The factory floor was a story below, lit with long shafts of golden light that caught dust-motes and hanging chains. Alyssa hopped back and forth on a railing. She whistled and jerked her little head to the right.
“Yeah, give me a sec.” I breathed uneasily. It felt like going into the big Cathedral downtown – there was something hallowed about the space, something resisting trespass like a surface. Alyssa impatiently hopped sideways down the railing, tweets echoing.
The metal gantry led to a stone staircase. Leaf litter and curls of paint filled the corners of the steps, which sagged in the middle like old cake.
At the bottom, Alyssa pecked on the stone she had described back at home, the one with a K on it – there was a whole big inscription on the floor at the base of the steps, but parts of it were obscured by coils of chain and giant, empty spools. I pried up the K. This was the reason Alyssa had brought me – to be muscle. I felt a sudden pang of loss for Alyssa’s strength.
Alyssa hopped back and forth on her bird-feet, tilting her head to see under the stone before I finished lifting it free.
In a tiny recess in the brick sub-floor, there was a glass vial, a slip of something black inside of it. Memory film? This precious, dense stuff was why they could make robots so tiny with so much brain in them. I wondered if this had something to do with the bird.
A door slammed overhead. “Hey!” someone shouted. I dropped the stone, nearly on top of Alyssa, who twittered and squeaked, snatched the vial and flew straight up.
A woman jumped onto the rubble beside me. Her arms and legs flashed with the metal of combat implants. She held a gun the size of a small motorcycle. The other goons who rushed in, I didn’t pay as much attention to: I was watching Alyssa fly away through one of the long windows.
She should have been a rat.
“Where is it?” the woman with the motorcycle-sized gun asked.
I lowered my head and raised my hands. “I don’t even know what you’re talking about.”
Her backhand sent me sprawling on the steps. I blinked to clear my vision. You really did hear bells when you got clobbered like that.
“Want to try again? Where is the film?”
I knew how good “a bird took it” would sound. I kept my arm up to shelter my face. “My sister told me to come get something for her. She said it was under the letter ‘K’ at the bottom of stairwell ‘C’. This is ‘C’, there’s your ‘K’ – that’s all I know.”
One of the goons picked up the K rock. “There’s nothing here, Nan.”
Nan cocked her head and raised her eyebrows expectantly.
“I swear that’s all I know. You can jack into me and you won’t see nothing but sports scores and how to do my stupid job.”
“You’re probably right. Still, better safe than sorry.” She stepped back, lowering her monster of a gun. “It’ll be easier to download your mind after you’re dead. This might sting, precious.” The barrel centered on my face, close enough I could smell the metal and hear my breath echo inside it. I felt the warm spread of urine in my pants.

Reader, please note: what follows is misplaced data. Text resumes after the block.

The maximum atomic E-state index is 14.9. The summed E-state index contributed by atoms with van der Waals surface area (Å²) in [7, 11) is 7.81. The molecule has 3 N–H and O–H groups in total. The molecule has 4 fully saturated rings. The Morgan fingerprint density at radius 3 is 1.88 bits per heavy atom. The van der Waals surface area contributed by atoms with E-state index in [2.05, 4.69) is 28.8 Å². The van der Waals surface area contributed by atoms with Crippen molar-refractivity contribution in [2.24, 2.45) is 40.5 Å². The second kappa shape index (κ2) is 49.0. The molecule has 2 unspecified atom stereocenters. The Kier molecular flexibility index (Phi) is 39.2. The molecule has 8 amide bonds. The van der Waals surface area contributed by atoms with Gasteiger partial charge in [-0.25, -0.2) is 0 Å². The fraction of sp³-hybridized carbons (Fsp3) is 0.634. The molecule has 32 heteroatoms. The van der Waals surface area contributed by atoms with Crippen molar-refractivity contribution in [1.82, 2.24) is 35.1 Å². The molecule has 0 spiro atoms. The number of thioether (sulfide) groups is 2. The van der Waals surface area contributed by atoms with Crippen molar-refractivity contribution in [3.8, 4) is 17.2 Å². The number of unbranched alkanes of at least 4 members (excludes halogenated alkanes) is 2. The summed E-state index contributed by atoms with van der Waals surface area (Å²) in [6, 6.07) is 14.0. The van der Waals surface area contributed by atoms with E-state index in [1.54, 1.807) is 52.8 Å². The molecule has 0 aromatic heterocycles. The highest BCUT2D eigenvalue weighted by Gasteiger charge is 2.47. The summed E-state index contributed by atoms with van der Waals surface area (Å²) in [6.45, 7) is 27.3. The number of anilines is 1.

A strangled, metallic groan sounded overhead. Something fell from the ceiling. Nan swiveled and shot. A garage-door-sized section of wall vanished.
“Shit, Nan! Watch that thing!” Someone else fired. The thugs ducked.
Nan aimed up, narrowing her eyes. “The pigs have all kinds of tiny drones these days.” I crawled backward, up the stairs, lifting and dropping my butt like a kid, one step at a time. “Cover your heads.” Nan fired up at the ceiling again. A chain hissed as it fell.
Was it the cops? Something heavy crashed to the floor. The air filled with smoke and random gunfire. “Ack!” someone shouted. It might have been me. I ran blind.
I fell in the mud by the property fence. I crawled on my belly into some trash and weeds. People were running toward the factory. I didn’t see anything more clear than a flash of legs and guns.
I held still. Still as a brick. My heart was the only thing moving, jumping up and down between my airless lungs. I smelled piss and mud. I was grateful for the mud.
Three cop cars blew past, their lights off, heading toward the factory. A hawk followed them, flying too low and straight to be real.
I counted to sixty and then ran the entire way to the subway, stiff pants and all. I more fell than ran down the stairs, my legs could barely stay under me.
A meat cop stood at the subway entrance and made a show of scanning everyone with a handheld. There was nothing to do but walk past him, exposed and obvious. He sneered at me, but turned to scan the next person coming down the steps.
There was a crowd of sparrows fighting over an overturned French fry box. They shied away as I got close, but kept darting back for one more fry, brave and vicious like all city birds. None of them were a brown thrush.
It was a long ride home, trying to avoid everyone’s gaze, trying to stay out of smell-range, flinching every time the doors opened because it might be Nan or one of her goons, guns blazing.
How could Alyssa have done that to me? Yeah, she was a tiny bird, but she could have pecked an eye or ear or something. I’d have, for her. I knew it in my gut.
I went straight for the shower when I got home, not even saying hi to Mom. When I stepped out, she was waiting for me with my favorite soup cup, eyes red-rimmed.
I felt worse than dirt. I’d done just like Alyssa; I’d disappeared and come home filthy with no explanation. “Ma, I’m sorry. I…” She pressed the cup into my hands and my vision went all to mist. “I shoulda called.”
Mom’s mouth twitched, like she was trying to smile and cry at the same time. “The cops are here. Patrick, they found her.”
I wasn’t clear what I was hearing. “Alyssa?”
“She’s alive, Patrick. My baby’s alive!” Mom pressed a fist to her mouth. “She said she saw herself die. The little liar. The rat. I’ll kill her.”
I was getting cold, wrapped in a towel, and now I could hear the sounds of other people moving around the apartment. I felt heavy. Now I had two Alyssas to worry about.
“I’ll go put on some pants,” I said. Mom squeezed my arm and went back to the front room.